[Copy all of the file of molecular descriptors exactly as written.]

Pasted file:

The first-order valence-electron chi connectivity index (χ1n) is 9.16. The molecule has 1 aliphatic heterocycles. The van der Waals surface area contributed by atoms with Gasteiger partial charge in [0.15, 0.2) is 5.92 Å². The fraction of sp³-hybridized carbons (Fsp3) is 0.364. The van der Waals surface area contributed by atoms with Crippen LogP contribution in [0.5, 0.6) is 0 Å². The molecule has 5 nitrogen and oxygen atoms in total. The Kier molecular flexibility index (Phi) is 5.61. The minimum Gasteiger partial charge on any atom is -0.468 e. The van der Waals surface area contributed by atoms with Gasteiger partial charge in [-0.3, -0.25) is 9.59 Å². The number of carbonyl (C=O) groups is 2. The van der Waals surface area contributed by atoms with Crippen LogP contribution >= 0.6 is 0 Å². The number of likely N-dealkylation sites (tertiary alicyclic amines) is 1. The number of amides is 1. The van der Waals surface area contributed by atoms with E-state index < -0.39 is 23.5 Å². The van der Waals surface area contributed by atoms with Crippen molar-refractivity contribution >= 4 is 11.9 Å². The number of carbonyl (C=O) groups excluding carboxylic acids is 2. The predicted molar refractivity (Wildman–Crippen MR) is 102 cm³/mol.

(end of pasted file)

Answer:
The first-order valence-electron chi connectivity index (χ1n) is 9.16. The molecule has 1 aliphatic heterocycles. The van der Waals surface area contributed by atoms with Gasteiger partial charge in [0.15, 0.2) is 5.92 Å². The fraction of sp³-hybridized carbons (Fsp3) is 0.364. The van der Waals surface area contributed by atoms with Crippen LogP contribution in [0.5, 0.6) is 0 Å². The molecule has 5 nitrogen and oxygen atoms in total. The Kier molecular flexibility index (Phi) is 5.61. The minimum Gasteiger partial charge on any atom is -0.468 e. The van der Waals surface area contributed by atoms with Gasteiger partial charge in [-0.3, -0.25) is 9.59 Å². The number of carbonyl (C=O) groups is 2. The van der Waals surface area contributed by atoms with Crippen LogP contribution >= 0.6 is 0 Å². The number of likely N-dealkylation sites (tertiary alicyclic amines) is 1. The number of amides is 1. The van der Waals surface area contributed by atoms with E-state index < -0.39 is 23.5 Å². The van der Waals surface area contributed by atoms with Crippen molar-refractivity contribution >= 4 is 11.9 Å². The number of carbonyl (C=O) groups excluding carboxylic acids is 2. The predicted molar refractivity (Wildman–Crippen MR) is 102 cm³/mol.